An Iranian pedophile who has waged an asylum battle for 14 years claims he cannot be deported because he has converted to Christianity and has a cross tattoo.
The 45-year-old sex offender – described as a “danger to the community” but whom The Mail on Sunday is prohibited from naming by court order – was baptized just 11 days before making his last legal appeal to remain in Britain.
Last year, an immigration judge dismissed his claim, ruling that his failure to recognize the “miserability” of his sickening crimes showed he was not a Christian.
But in a shocking development, the judge has been reprimanded by a more senior judge for a “totally inappropriate analysis” of the pedophile’s “relationship with God.”
The case, which has already gone before six judges during a seemingly endless cycle of appeals, will have to be heard again in another immigration court.
The criminal, known as MM, is one of more than 300 immigrants who have filed appeals with the highest level immigration court for having converted to Christianity.
An Iranian pedophile who has fought an asylum battle for 14 years claims he cannot be deported because he has converted to Christianity and has a cross tattoo.
More than 300 immigrants have filed appeals with the highest-level immigration court for converting to Christianity.
Other cases include a 43-year-old Bangladeshi man who was jailed for a minimum of 12 years for murdering his wife, and a 37-year-old Somali career criminal convicted of 12 offences, including assault and robbery.
Meanwhile, chemical attack suspect Abdul Ezedi was granted asylum after claiming to have converted to Christianity, despite having two convictions for sexual assault and exposure.
Police were searching the Thames in central London yesterday, and officers said they believe the 35-year-old man is likely to have drowned after falling into the river from Chelsea Bridge.
He was last seen leaning over the railing shortly before midnight on January 31.
Former Home Secretary Dame Priti Patel last night described the MM case as “appalling”, adding: “The Church must stop helping dangerous criminals and those who seek to exploit our system.”
‘These violent criminals must go from prison to the plane. That’s what the public expects.’
The Church of England has insisted that it is not its job to screen asylum seekers.
Court documents obtained by the State Department reveal how MM entered the UK illegally in 2010 after leaving Iran. His first asylum application was rejected two months after he arrived, prompting a series of appeals.
Six years later, while waiting to find out whether he had been granted indefinite leave to remain in the country, he was found guilty of two counts of sexual assault and jailed for seven and a half years.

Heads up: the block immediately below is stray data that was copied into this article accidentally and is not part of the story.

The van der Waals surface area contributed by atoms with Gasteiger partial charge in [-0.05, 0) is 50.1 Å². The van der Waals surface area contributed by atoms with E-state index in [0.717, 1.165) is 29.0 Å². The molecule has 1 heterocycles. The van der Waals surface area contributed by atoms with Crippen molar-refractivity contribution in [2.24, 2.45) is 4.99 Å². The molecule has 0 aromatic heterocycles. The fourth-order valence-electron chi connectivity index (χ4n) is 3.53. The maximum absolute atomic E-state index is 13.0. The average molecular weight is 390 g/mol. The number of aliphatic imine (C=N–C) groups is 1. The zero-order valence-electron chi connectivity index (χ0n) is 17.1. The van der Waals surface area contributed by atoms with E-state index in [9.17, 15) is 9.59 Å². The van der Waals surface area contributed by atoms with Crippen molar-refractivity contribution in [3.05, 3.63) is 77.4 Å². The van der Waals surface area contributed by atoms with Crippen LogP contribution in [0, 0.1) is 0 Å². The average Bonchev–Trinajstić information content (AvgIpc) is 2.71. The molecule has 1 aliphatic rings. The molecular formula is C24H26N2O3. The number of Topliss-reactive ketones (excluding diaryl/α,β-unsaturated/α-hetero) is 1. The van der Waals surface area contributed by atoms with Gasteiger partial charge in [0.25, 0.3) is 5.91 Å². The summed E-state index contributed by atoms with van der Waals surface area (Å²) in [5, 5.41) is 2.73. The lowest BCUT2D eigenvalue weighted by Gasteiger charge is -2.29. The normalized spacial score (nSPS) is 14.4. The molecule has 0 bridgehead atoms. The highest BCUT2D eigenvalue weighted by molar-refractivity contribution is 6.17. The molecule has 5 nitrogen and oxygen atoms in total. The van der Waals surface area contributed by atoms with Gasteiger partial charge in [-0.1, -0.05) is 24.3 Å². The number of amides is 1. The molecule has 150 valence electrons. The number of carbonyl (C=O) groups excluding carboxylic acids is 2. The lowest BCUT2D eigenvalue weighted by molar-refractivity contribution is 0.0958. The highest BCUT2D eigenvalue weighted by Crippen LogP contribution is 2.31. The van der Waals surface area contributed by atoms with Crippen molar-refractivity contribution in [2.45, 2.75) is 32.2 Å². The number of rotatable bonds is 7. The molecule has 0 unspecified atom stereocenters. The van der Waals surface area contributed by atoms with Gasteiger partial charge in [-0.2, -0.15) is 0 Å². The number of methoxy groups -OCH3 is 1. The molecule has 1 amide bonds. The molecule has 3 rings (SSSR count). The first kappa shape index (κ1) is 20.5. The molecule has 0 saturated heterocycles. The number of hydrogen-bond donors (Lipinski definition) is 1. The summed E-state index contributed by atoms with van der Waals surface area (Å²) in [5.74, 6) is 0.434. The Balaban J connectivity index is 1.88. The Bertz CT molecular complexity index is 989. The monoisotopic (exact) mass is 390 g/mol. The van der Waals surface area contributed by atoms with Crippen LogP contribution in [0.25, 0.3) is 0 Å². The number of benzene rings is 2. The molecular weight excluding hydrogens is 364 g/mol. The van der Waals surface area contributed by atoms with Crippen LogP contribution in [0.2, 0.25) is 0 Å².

Court documents reveal that he committed sexual crimes against a child.
He was served with deportation papers in 2018, but filed a human rights appeal.
Later that year he began attending his prison chapel. However, in early 2020, his appeal appeared to have been rejected and he was on the verge of being deported.
He then filed a new human rights claim based on the risk of being tortured and killed in Iran for abandoning his Muslim faith. He also claimed that he would be at risk because his brother worked for the BBC.
On February 19, 2020 – 11 days after this new lawsuit was filed – he was baptized. He also claimed to have a tattoo of a Christian cross, although the Home Office alleged that his interest in Christianity began shortly before he was imprisoned.
In March 2021, Judge Paul Cruthers accepted his appeal and ruled that MM “had genuinely committed himself to the Christian faith” and would be at “real risk” in Iran.
The sex offender was baptized just 11 days before making his last legal appeal to remain in Britain.
The judge was said to have been “impressed” by the evidence of Wesley Downs, the head of the Christian charity Renewal North West, which organized a weekly study group at MM prison. This weekend, Downs declined to comment.
Later that year the High Court overturned Judge Cruthers’ ruling and MM’s case was returned to the lower court.
This time, in a scathing ruling, another judge rejected MM’s case and said he did not believe his claim to have converted to Christianity.
He criticized the offender for “minimizing” his crime and “victim blaming” and said he had “failed to demonstrate that he had honestly and sincerely acknowledged the seriousness of his sexual offenses against a child.”
Despite this, MM was allowed to appeal and in a ruling last month, High Court Judge Peter Lane criticized the earlier decision, saying the judge “embarked on an…inappropriate analysis, peppered with rhetorical questions , of the appellant’s relationship with God”.
The name of the criticized judge does not appear in publicly available documents and last week the judiciary refused to reveal his name.